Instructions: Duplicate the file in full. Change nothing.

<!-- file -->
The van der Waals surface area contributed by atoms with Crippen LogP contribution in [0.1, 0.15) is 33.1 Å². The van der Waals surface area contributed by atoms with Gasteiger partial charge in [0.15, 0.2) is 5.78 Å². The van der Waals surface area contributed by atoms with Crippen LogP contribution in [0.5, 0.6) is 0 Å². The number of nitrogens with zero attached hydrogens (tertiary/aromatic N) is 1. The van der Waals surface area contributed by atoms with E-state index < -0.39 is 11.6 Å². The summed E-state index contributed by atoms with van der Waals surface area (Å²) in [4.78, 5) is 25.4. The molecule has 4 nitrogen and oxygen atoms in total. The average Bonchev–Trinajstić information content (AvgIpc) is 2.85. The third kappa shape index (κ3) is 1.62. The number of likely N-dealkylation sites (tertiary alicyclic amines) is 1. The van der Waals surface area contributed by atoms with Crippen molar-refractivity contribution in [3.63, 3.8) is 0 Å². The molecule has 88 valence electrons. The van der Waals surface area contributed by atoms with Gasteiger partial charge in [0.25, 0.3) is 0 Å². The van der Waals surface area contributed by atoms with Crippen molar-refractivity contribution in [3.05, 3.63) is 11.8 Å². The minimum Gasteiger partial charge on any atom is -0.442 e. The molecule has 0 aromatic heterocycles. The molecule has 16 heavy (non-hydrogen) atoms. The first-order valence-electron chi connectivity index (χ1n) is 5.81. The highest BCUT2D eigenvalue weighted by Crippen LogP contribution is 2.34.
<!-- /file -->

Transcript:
The van der Waals surface area contributed by atoms with Crippen LogP contribution in [0.1, 0.15) is 33.1 Å². The van der Waals surface area contributed by atoms with Gasteiger partial charge in [0.15, 0.2) is 5.78 Å². The van der Waals surface area contributed by atoms with Crippen LogP contribution in [0.5, 0.6) is 0 Å². The number of nitrogens with zero attached hydrogens (tertiary/aromatic N) is 1. The van der Waals surface area contributed by atoms with E-state index < -0.39 is 11.6 Å². The summed E-state index contributed by atoms with van der Waals surface area (Å²) in [4.78, 5) is 25.4. The molecule has 4 nitrogen and oxygen atoms in total. The average Bonchev–Trinajstić information content (AvgIpc) is 2.85. The third kappa shape index (κ3) is 1.62. The number of likely N-dealkylation sites (tertiary alicyclic amines) is 1. The van der Waals surface area contributed by atoms with Crippen molar-refractivity contribution in [3.63, 3.8) is 0 Å². The molecule has 88 valence electrons. The van der Waals surface area contributed by atoms with Gasteiger partial charge in [0.25, 0.3) is 0 Å². The van der Waals surface area contributed by atoms with Crippen molar-refractivity contribution in [3.05, 3.63) is 11.8 Å². The minimum Gasteiger partial charge on any atom is -0.442 e. The molecule has 0 aromatic heterocycles. The molecule has 16 heavy (non-hydrogen) atoms. The first-order valence-electron chi connectivity index (χ1n) is 5.81. The highest BCUT2D eigenvalue weighted by Crippen LogP contribution is 2.34.